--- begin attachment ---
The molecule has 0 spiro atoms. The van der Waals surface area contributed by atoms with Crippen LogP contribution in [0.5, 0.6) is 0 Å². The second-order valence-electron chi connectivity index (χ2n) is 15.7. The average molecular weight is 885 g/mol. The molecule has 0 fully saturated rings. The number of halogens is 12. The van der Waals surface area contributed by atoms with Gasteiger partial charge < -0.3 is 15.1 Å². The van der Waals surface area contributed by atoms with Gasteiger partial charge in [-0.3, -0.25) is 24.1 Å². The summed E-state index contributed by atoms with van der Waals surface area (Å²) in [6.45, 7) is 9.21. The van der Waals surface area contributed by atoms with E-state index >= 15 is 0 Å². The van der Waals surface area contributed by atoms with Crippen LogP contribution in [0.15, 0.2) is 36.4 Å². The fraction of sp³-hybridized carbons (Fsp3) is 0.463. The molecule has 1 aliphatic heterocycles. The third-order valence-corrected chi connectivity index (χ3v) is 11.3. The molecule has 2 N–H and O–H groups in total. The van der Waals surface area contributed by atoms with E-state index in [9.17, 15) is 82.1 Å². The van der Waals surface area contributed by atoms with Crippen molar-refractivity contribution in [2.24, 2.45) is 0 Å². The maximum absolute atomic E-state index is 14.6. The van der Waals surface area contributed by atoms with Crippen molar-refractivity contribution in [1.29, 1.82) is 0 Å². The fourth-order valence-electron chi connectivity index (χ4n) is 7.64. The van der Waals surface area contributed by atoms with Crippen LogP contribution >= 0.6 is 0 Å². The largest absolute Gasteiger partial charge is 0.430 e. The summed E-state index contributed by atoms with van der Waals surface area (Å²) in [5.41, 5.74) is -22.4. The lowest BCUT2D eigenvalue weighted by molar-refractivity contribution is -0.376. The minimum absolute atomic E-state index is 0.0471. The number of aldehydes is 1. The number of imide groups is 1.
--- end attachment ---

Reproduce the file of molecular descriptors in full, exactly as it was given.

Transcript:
The molecule has 0 spiro atoms. The van der Waals surface area contributed by atoms with Crippen LogP contribution in [0.5, 0.6) is 0 Å². The second-order valence-electron chi connectivity index (χ2n) is 15.7. The average molecular weight is 885 g/mol. The molecule has 0 fully saturated rings. The number of halogens is 12. The van der Waals surface area contributed by atoms with Gasteiger partial charge < -0.3 is 15.1 Å². The van der Waals surface area contributed by atoms with Gasteiger partial charge in [-0.3, -0.25) is 24.1 Å². The summed E-state index contributed by atoms with van der Waals surface area (Å²) in [6.45, 7) is 9.21. The van der Waals surface area contributed by atoms with E-state index >= 15 is 0 Å². The van der Waals surface area contributed by atoms with Crippen LogP contribution in [0.15, 0.2) is 36.4 Å². The fraction of sp³-hybridized carbons (Fsp3) is 0.463. The molecule has 1 aliphatic heterocycles. The third-order valence-corrected chi connectivity index (χ3v) is 11.3. The molecule has 2 N–H and O–H groups in total. The van der Waals surface area contributed by atoms with E-state index in [9.17, 15) is 82.1 Å². The van der Waals surface area contributed by atoms with Crippen molar-refractivity contribution in [2.24, 2.45) is 0 Å². The maximum absolute atomic E-state index is 14.6. The van der Waals surface area contributed by atoms with Crippen molar-refractivity contribution in [1.29, 1.82) is 0 Å². The fourth-order valence-electron chi connectivity index (χ4n) is 7.64. The van der Waals surface area contributed by atoms with Crippen LogP contribution >= 0.6 is 0 Å². The largest absolute Gasteiger partial charge is 0.430 e. The summed E-state index contributed by atoms with van der Waals surface area (Å²) in [5.41, 5.74) is -22.4. The lowest BCUT2D eigenvalue weighted by molar-refractivity contribution is -0.376. The minimum absolute atomic E-state index is 0.0471. The number of aldehydes is 1. The number of imide groups is 1.